Telling fact from fiction is your first defense when it comes to prostate cancer.

Sure, you are growing your Mo (or mustache in support of November’s Prostate Cancer Awareness month) but do you know that prostate cancer is not just a disease that affects old dudes? No, most men afflicted are in their 50s. Did you also know that prostate cancer is the second most common type of cancer among men in the U.S.?

You might believe that you know enough about prostate cancer in order to recognize the signs and symptoms if they affected you or someone you love. However, doctors and cancer experts worry about the popular prostate cancer myths might negatively impact your awareness or decisions about taking pro-active decisions about your health. For instance:

Myth #1. Prostate cancer treatment causes impotence

Although it is a fact that 50% of all men who undergo prostate cancer treatment will experience problems with erectile dysfunction, it can be only temporary. A talk with your doctor will inform you on the risks and shed light on popular erectile dysfunction medications, like Cialis, Viagra and Levitra. These drugs don’t come cheap so purchasing Canadian drugs online at heavily discounted rates may be an option. Men that undergo surgery or radiation have experienced potency issues due to the damage to nerves and blood vessels (the same nerves and blood vessels that control erection), as well as lower sex drive due to hormone therapy. However the side effects of surgery, radiation and hormone therapy, typically subside within a year following treatment. Erectile-stimulating drugs can also be prescribed by your doctor until normal erectile function returns.

The risk: If a man believes he will have to live impotent as a result of prostate cancer, he may refuse treatment altogether and increase his risk of death when in actuality only 50% of men suffer erectile issues, temporarily in the 6 to 12 months following prostate cancer treatment.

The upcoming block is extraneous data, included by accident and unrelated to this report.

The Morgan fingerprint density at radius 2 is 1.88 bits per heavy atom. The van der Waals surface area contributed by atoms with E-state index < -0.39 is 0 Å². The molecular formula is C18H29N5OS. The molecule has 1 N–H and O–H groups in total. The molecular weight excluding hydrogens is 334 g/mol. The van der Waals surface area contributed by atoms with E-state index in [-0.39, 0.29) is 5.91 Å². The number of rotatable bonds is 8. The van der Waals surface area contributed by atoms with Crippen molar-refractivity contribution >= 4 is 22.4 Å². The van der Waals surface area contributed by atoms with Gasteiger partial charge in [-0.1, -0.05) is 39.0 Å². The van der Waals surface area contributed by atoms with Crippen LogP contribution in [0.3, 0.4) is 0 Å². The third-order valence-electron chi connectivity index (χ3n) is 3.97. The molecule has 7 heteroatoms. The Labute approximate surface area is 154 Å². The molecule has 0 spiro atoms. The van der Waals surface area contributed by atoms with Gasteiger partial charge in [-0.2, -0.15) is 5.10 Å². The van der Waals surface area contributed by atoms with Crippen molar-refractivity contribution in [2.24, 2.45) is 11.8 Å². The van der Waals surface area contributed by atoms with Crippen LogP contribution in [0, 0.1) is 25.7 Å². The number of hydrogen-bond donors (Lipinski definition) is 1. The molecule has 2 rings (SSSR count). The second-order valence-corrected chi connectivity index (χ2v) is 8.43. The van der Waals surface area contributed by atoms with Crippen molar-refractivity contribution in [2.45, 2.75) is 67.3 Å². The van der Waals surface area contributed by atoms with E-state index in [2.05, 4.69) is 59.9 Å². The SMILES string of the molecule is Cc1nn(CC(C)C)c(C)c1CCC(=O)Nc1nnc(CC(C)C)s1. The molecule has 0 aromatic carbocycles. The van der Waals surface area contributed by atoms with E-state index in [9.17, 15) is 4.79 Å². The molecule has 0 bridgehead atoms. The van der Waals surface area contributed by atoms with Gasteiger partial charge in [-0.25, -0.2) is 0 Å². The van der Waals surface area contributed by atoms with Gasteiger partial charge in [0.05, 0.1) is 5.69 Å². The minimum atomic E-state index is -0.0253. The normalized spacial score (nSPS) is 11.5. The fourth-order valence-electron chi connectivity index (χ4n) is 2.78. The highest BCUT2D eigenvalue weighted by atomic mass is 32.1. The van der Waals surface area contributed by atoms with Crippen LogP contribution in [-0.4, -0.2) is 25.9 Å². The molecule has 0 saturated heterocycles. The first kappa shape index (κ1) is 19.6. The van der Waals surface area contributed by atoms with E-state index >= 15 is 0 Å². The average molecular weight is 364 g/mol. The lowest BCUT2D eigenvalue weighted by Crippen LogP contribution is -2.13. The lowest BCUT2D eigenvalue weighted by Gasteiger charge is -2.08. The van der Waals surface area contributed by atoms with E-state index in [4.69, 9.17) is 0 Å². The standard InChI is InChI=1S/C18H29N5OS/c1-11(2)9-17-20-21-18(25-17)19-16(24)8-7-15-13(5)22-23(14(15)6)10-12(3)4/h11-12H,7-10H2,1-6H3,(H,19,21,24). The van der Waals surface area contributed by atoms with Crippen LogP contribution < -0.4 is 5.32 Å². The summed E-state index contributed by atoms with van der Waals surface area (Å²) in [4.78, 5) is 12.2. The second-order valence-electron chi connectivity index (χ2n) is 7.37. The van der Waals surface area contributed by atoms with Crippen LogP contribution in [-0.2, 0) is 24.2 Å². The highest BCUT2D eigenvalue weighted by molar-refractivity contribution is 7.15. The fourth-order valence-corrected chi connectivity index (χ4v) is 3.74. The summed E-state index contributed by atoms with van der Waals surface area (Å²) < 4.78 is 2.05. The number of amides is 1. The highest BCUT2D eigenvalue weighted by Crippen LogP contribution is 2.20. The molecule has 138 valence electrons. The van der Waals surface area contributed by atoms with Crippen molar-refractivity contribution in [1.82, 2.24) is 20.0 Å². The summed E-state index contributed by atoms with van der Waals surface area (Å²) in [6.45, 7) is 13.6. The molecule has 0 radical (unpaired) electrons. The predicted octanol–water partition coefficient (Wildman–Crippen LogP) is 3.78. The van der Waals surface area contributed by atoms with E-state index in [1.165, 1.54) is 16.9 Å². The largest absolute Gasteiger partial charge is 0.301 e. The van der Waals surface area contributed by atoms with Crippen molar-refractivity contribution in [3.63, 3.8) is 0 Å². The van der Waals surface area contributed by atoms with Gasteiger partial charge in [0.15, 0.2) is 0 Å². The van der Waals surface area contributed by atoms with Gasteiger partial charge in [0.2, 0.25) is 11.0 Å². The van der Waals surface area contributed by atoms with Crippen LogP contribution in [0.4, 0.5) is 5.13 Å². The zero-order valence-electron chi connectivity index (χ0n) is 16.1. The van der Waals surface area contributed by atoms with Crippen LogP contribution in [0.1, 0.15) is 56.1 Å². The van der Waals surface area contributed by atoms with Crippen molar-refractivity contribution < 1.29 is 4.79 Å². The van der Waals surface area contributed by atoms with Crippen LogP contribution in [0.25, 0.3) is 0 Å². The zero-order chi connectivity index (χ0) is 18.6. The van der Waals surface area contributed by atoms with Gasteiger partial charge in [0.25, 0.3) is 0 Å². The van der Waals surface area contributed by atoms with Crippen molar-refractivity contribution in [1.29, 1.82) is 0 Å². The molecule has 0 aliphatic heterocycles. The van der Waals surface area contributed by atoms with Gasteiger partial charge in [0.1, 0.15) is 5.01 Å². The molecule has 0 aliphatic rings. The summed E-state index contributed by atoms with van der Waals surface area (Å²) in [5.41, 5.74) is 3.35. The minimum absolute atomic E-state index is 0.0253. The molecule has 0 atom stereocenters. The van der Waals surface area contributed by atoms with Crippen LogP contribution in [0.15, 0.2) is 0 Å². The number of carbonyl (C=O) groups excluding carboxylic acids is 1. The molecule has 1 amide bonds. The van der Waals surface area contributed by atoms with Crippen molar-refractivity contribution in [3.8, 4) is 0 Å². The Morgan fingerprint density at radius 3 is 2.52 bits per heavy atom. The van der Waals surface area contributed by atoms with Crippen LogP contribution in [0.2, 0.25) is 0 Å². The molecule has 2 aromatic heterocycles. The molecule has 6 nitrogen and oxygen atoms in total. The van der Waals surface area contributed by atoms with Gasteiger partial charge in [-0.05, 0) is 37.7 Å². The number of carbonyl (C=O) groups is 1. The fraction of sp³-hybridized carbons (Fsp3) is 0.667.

Myth #2. Prostate cancer is a disease that affects elderly men only

Most people think that only senior men (65 years or older) are at risk for prostate cancer. That’s why when men in their 40s and 50s are diagnosed people think it’s rare or not common.

The risk: If a man believes that you have to be a senior to be at risk of prostate cancer, he may ignore the symptoms of the disease or think that he doesn’t have to worry and avoid or delay treatment if he’s diagnosed.

Myth #3. The symptoms of prostate cancer are obvious

Unfortunately, this is not the case. Prostate cancer in the early stages typically shows zero symptoms. The symptoms, most commonly urinary tract and back issues, become evident only when you are in the advanced stages of the disease and by then the cancer is treatable to prolong life, but no longer curable.

The risk: If you are only looking for the obvious symptoms, you may avoid annual prostate screens. That’s why awareness events like Movember exist, to remind men (aged 40 and up) to get their prostate specific antigen (PSA) blood levels checked annually.

Myth #4. People don’t die of prostate cancer

According to the National Cancer Institute, more than 240,000 American men will be diagnosed with prostate cancer in 2011. Still, many men believe that no one man ever dies of prostate cancer.

The risk: The good news is that in most cases, if a doctor catches prostate cancer early on, it’s not only treatable, but curable. However, it’s still the second leading cancer killer for American men. Risk of death occurs if your doctor catches prostate cancer early on and you avoid treatment in belief that the disease can’t kill you.

Bernice Spradlin is an avid hiker and runner. She works at a gym in
Brooklyn, New York, where she gets great inspiration for her freelance
health-related articles and blogs. In her off time, you can often find
Bernice jogging the East River path along the waterfront and enjoying
the cool breeze. Bernice is currently looking for freelance writing
work, and can be contacted at BerniceG.Spradlin@gmail.com

Editor’s Note: If you’re interested in submitting a guest post, please click the “guest post” tab at the top of this blog’s main page. You’ll find submission guidelines. Facts, opinions, research and advice from our guest writers cannot substitute for a visit to your family physician.

 

 

 

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